Punitive Damages in a Personal Injury Lawsuit

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Most personal injury claimants are only in pursuit of compensatory damages. Such damages aim to reimburse them for the losses they incur as a result of the liable party’s negligence.

What if the defendant wasn’t merely negligent, though, and intentionally harmed the plaintiff or demonstrated a reckless indifference to others? When this is the case, punitive damages may also be warranted.

Unlike compensatory damages, punitive damages don’t actually correspond to the losses that plaintiffs incur. Instead, they aim to punish defendants for especially egregious behavior. They also attempt to deter similar misconduct in the future.

Let’s take a look at some of the most frequently asked questions about pursuing punitive damages in a personal injury lawsuit:

1. What Is the Standard of Proof for Securing a Punitive Award?

Plaintiffs must meet a higher standard of proof to secure a punitive award than to recover compensatory damages. However, the standard of proof isn’t as high as it is for criminal cases. Generally speaking, you’ll have to present clear and convincing evidence that the defendant’s conduct constituted gross negligence or intentional misconduct to be eligible for a punitive award in Florida.

2. Does Florida Cap Punitive Awards?

In Florida, punitive awards are usually capped at $500,000 or three times the total compensatory damages, whichever is greater. If the defendant’s conduct was motivated by financial gain, though, the cap increases to $2 million or four times the total compensatory damages. And in cases where the defendant acted with intent to harm, there is no cap at all.

For medical malpractice suits against practitioners, punitive awards are limited to $500,000. For such suits against non-practitioners, this cap increases to $750,000.

It’s worth noting that punitive damages cannot be awarded against a government entity, regardless of the circumstances. Additionally, there are a number of exceptions to the caps listed above, so it’s wise to consult an attorney before commencing the negotiations or proceeding to trial.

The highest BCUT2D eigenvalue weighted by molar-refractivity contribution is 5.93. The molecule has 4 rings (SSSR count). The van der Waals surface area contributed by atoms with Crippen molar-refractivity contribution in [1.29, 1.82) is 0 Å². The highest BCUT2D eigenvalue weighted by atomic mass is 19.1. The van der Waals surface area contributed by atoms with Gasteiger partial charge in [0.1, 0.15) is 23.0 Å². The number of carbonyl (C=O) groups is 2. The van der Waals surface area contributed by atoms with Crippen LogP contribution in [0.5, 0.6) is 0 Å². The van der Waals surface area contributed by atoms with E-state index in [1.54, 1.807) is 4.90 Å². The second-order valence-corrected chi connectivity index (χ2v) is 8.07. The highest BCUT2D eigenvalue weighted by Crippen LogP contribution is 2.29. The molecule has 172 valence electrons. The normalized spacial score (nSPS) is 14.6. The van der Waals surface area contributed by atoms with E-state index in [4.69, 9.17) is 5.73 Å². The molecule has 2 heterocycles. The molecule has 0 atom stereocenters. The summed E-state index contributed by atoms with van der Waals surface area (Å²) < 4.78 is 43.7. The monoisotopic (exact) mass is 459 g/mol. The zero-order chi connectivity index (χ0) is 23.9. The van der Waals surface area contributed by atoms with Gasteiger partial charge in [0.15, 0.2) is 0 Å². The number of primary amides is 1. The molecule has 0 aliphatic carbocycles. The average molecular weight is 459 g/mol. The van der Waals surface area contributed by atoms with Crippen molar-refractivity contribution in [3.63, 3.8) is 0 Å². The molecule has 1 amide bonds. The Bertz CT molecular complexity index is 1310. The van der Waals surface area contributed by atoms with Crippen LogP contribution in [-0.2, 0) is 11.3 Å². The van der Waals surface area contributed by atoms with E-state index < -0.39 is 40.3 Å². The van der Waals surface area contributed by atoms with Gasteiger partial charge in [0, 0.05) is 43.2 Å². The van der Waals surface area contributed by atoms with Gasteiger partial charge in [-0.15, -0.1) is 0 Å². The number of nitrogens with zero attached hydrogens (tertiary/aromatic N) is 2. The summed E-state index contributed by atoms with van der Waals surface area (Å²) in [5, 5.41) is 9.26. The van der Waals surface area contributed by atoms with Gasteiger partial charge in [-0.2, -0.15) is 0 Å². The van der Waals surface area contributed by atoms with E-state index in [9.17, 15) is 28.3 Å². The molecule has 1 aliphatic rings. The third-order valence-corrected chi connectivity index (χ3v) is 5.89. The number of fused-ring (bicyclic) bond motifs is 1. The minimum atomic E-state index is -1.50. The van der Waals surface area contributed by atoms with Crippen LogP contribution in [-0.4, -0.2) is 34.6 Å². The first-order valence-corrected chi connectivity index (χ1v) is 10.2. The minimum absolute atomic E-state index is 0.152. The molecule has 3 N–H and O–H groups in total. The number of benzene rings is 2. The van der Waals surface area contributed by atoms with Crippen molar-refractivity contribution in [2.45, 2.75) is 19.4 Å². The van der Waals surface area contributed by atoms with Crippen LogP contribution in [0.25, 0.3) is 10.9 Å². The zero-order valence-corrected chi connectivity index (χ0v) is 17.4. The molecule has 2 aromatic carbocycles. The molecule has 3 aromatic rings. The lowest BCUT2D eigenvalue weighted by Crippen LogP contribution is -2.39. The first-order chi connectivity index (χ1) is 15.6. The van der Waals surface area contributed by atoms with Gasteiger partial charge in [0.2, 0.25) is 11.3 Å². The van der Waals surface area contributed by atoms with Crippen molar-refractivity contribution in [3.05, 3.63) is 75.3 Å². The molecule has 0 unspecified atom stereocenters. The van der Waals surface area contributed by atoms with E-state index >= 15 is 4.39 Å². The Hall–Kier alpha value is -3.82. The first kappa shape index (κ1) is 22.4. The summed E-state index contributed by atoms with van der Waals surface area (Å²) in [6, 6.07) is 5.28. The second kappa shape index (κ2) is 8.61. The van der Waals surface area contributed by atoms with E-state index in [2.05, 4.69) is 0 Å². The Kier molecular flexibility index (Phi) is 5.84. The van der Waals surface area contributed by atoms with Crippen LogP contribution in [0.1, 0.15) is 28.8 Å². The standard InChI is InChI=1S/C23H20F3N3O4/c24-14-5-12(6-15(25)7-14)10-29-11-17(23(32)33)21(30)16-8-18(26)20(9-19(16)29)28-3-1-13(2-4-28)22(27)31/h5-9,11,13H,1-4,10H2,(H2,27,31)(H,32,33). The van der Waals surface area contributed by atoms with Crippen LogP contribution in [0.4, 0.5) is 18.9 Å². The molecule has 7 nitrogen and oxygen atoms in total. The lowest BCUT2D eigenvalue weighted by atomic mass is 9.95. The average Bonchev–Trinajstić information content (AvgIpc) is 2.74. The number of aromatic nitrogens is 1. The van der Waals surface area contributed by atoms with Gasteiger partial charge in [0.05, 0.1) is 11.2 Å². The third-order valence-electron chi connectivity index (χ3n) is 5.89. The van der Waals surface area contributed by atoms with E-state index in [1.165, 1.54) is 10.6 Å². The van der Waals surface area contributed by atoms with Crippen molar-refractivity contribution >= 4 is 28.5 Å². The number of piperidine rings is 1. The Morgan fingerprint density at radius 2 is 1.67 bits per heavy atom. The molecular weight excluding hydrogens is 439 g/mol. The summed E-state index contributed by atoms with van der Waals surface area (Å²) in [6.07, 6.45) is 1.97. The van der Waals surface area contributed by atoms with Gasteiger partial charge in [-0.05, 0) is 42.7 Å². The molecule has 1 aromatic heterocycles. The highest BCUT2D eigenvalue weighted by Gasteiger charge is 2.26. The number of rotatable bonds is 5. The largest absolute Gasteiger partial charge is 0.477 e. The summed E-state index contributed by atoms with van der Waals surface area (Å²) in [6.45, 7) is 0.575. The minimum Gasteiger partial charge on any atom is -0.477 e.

3. What Kinds of Scenarios Warrant Punitive Damages?

There are dozens of scenarios in which personal injury claimants are entitled to seek punitive damages.  Since every case is unique, the easiest way to determine whether you might be eligible for a punitive award is by consulting a lawyer.

Generally speaking, a plaintiff can pursue punitive damages if the defendant:

  • Was violating the law prior to the accident;
  • Purposely caused harm;
  • Knew or should have known that such conduct had a high probability of causing injury at some point; or
  • Altered or destroyed evidence after the fact so as to avoid being implicated.

Examples of the kinds of scenarios listed above include:

  • Getting behind the wheel while impaired;
  • Starting physical altercations; and
  • Ignoring reasonable warnings or pleas to take additional safety measures.

Call (727) 821-1500 for a Free Consultation with a Florida Personal Injury Attorney

If you were seriously hurt through no fault of your own, contact Emerson Straw PL. We have won more than $27 million for our clients in personal injury and wrongful death cases. Call (727) 821-1500 or fill out our Contact Form to schedule a free consultation with a personal injury lawyer in Florida.